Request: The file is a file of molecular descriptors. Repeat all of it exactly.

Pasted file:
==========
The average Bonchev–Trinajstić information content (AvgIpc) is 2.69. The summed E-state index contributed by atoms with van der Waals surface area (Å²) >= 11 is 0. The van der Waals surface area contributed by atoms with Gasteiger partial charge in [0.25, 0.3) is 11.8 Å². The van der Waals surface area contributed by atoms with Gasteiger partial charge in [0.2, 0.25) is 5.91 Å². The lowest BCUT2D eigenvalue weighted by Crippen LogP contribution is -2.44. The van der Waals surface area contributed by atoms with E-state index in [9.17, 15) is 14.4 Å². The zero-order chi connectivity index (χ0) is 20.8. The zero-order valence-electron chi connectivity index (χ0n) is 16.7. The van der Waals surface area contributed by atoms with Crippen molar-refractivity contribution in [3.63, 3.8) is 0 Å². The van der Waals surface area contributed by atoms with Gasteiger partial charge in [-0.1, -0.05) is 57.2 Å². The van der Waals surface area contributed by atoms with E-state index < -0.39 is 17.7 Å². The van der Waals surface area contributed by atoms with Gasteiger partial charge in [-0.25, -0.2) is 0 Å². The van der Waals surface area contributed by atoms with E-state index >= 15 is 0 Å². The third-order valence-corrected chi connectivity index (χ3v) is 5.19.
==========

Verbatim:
The average Bonchev–Trinajstić information content (AvgIpc) is 2.69. The summed E-state index contributed by atoms with van der Waals surface area (Å²) >= 11 is 0. The van der Waals surface area contributed by atoms with Gasteiger partial charge in [0.25, 0.3) is 11.8 Å². The van der Waals surface area contributed by atoms with Gasteiger partial charge in [0.2, 0.25) is 5.91 Å². The lowest BCUT2D eigenvalue weighted by Crippen LogP contribution is -2.44. The van der Waals surface area contributed by atoms with E-state index in [9.17, 15) is 14.4 Å². The zero-order chi connectivity index (χ0) is 20.8. The zero-order valence-electron chi connectivity index (χ0n) is 16.7. The van der Waals surface area contributed by atoms with Crippen molar-refractivity contribution in [3.63, 3.8) is 0 Å². The van der Waals surface area contributed by atoms with Gasteiger partial charge in [-0.1, -0.05) is 57.2 Å². The van der Waals surface area contributed by atoms with E-state index < -0.39 is 17.7 Å². The van der Waals surface area contributed by atoms with Gasteiger partial charge in [-0.25, -0.2) is 0 Å². The van der Waals surface area contributed by atoms with E-state index >= 15 is 0 Å². The third-order valence-corrected chi connectivity index (χ3v) is 5.19.